There are certain sure signs that quitting is better for you in the long run. While many of these are common sense tips, it’s often hard to look at the situation objectively. Change can be frightening, there are always some positives to hold you back, and quitting often feels like failure—especially if you’ve invested a lot of effort or time into an endeavor.
Still, if it’s come to the point where you know something has to change, take a step back and see how many of these ring true for you:
- You’re consistently experiencing more frustration than reward. With any situation, you have take the bad with the good. But if your experience is overwhelmingly negative for a long period of time, you have to consider leaving or some radical change. One unmistakable sign: You breathe a sigh of relief and your life feels instantly better with the mere thought of quitting.
- You can’t envision a possible solution or continuing this way. After trying to resolve the issues that have been dragging you down, you still have no confidence things will change. Maybe you’ve been promised a promotion (that’s always fallen through) for years; maybe you’re waiting on others to change their habits when it’s the last thing they want to do.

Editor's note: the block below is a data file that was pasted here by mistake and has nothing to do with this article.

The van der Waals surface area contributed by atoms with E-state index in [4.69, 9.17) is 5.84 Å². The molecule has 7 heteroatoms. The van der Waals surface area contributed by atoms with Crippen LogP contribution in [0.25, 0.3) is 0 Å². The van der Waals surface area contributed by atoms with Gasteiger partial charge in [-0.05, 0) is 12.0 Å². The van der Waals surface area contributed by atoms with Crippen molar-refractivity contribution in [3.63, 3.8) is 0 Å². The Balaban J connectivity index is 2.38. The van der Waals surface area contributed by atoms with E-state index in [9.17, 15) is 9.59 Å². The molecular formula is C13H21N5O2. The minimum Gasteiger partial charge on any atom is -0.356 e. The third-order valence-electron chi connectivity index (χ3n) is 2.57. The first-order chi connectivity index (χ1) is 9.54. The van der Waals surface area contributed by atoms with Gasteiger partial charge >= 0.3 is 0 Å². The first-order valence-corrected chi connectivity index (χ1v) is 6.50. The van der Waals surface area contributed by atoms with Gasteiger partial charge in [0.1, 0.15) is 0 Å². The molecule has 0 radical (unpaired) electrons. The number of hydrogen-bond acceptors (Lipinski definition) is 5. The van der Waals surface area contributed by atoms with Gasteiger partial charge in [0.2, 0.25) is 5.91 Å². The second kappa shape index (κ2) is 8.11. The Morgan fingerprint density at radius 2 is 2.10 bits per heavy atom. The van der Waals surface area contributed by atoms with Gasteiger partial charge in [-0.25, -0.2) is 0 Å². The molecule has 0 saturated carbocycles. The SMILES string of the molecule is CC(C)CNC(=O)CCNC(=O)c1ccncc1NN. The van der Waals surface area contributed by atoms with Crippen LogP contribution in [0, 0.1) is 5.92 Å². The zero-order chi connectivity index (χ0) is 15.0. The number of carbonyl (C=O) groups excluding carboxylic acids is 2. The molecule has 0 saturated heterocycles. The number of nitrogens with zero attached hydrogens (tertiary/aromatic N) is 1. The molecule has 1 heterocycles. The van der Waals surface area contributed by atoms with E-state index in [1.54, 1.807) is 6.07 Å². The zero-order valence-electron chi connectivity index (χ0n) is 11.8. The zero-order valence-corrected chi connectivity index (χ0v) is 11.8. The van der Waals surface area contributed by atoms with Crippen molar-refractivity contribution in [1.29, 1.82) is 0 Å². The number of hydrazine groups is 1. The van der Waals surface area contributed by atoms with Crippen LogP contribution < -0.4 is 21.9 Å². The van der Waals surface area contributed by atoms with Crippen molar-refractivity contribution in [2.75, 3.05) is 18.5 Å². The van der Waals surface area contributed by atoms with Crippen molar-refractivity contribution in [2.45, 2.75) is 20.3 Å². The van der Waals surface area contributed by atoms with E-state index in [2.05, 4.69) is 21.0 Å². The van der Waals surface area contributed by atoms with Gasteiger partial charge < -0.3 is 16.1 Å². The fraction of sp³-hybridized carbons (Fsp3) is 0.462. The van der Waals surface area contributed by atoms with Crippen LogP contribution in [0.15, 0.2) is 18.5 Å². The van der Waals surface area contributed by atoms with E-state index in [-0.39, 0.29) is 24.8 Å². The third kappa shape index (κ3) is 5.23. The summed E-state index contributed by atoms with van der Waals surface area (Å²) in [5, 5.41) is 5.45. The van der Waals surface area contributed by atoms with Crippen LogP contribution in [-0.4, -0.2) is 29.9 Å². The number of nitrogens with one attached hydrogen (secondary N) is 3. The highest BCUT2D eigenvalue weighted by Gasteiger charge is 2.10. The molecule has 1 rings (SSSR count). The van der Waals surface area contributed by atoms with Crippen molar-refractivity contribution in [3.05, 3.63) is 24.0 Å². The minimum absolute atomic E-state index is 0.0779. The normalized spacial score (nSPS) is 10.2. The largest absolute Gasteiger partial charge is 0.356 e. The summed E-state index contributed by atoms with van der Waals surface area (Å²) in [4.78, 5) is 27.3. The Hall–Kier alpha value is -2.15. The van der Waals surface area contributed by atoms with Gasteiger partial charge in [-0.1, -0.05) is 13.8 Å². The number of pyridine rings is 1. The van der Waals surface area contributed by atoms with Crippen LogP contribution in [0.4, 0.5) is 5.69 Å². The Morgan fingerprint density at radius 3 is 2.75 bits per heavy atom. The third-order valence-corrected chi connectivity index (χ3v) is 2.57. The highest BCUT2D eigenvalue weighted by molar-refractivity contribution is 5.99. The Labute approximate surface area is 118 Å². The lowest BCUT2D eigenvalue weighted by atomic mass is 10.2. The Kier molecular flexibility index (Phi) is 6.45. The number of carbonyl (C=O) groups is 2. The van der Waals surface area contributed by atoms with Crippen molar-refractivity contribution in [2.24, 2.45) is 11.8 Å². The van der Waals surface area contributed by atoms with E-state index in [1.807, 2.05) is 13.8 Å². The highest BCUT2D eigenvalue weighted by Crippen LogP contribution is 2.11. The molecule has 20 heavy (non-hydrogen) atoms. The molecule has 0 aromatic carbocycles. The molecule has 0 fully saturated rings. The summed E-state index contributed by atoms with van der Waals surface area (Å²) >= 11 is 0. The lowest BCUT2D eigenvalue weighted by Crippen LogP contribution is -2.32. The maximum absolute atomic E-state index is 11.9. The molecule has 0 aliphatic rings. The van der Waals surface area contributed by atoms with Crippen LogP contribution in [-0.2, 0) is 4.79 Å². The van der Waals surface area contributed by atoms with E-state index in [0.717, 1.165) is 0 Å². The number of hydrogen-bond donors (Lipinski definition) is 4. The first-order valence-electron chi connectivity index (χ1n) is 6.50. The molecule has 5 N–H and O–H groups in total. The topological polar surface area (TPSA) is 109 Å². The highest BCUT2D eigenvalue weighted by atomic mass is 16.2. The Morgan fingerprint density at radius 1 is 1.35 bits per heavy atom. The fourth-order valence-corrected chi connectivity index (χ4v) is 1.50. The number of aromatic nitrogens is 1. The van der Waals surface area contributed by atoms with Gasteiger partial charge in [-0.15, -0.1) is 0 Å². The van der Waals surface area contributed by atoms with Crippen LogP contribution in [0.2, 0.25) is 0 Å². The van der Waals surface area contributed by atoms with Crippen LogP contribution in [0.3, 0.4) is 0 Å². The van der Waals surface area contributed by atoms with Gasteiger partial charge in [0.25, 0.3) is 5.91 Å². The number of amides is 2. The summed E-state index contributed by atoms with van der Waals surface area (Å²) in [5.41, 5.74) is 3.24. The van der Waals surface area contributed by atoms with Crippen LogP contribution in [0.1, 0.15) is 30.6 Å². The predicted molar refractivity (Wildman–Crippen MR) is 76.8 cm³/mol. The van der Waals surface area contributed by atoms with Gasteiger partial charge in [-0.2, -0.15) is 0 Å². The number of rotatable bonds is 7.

- Spending time on this keeps you from more rewarding endeavors or seriously damages your well-being. Ignore the fear of quitting and consider: Do you think you could achieve a better life for yourself if you quit? Is staying on with a project or social commitment causing you to over-extend yourself.
You’re staying for the wrong reasons. If your decision to stay is based more on fear than on faith, you’re probably in it for the wrong reasons. Are you afraid to hurt someone’s feelings? Staying solely out of a sense of responsibility? Afraid to admit you just made a bad choice or start over (e.g., a wrong career move and now you have to quit a job?